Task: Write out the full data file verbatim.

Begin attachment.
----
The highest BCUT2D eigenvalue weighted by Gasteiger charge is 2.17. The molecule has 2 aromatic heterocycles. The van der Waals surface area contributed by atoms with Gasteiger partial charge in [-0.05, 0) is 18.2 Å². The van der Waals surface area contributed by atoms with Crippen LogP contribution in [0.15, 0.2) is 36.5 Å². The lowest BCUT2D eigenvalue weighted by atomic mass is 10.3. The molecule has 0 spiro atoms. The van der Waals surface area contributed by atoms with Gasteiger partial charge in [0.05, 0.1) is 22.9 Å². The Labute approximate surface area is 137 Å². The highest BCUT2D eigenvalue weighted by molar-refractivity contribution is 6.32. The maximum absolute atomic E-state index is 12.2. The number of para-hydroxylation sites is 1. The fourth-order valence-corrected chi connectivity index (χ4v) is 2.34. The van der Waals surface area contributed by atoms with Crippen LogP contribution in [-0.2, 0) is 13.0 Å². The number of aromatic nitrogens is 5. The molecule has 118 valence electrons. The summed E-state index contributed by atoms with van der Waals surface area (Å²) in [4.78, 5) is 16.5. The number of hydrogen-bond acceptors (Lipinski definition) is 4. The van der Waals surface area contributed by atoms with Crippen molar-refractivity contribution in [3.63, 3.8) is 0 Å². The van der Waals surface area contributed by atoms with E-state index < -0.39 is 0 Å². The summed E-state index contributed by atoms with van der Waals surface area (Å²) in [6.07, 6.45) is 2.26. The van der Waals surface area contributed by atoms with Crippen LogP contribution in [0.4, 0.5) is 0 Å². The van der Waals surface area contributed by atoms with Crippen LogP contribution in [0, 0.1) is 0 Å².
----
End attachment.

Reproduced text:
The highest BCUT2D eigenvalue weighted by Gasteiger charge is 2.17. The molecule has 2 aromatic heterocycles. The van der Waals surface area contributed by atoms with Gasteiger partial charge in [-0.05, 0) is 18.2 Å². The van der Waals surface area contributed by atoms with Crippen LogP contribution in [0.15, 0.2) is 36.5 Å². The lowest BCUT2D eigenvalue weighted by atomic mass is 10.3. The molecule has 0 spiro atoms. The van der Waals surface area contributed by atoms with Gasteiger partial charge in [0.05, 0.1) is 22.9 Å². The Labute approximate surface area is 137 Å². The highest BCUT2D eigenvalue weighted by molar-refractivity contribution is 6.32. The maximum absolute atomic E-state index is 12.2. The number of para-hydroxylation sites is 1. The fourth-order valence-corrected chi connectivity index (χ4v) is 2.34. The van der Waals surface area contributed by atoms with Crippen LogP contribution in [-0.2, 0) is 13.0 Å². The number of aromatic nitrogens is 5. The molecule has 118 valence electrons. The summed E-state index contributed by atoms with van der Waals surface area (Å²) in [4.78, 5) is 16.5. The number of hydrogen-bond acceptors (Lipinski definition) is 4. The van der Waals surface area contributed by atoms with Crippen molar-refractivity contribution in [3.63, 3.8) is 0 Å². The van der Waals surface area contributed by atoms with E-state index < -0.39 is 0 Å². The summed E-state index contributed by atoms with van der Waals surface area (Å²) in [6.07, 6.45) is 2.26. The van der Waals surface area contributed by atoms with Crippen LogP contribution in [0.4, 0.5) is 0 Å². The van der Waals surface area contributed by atoms with Crippen LogP contribution in [0, 0.1) is 0 Å².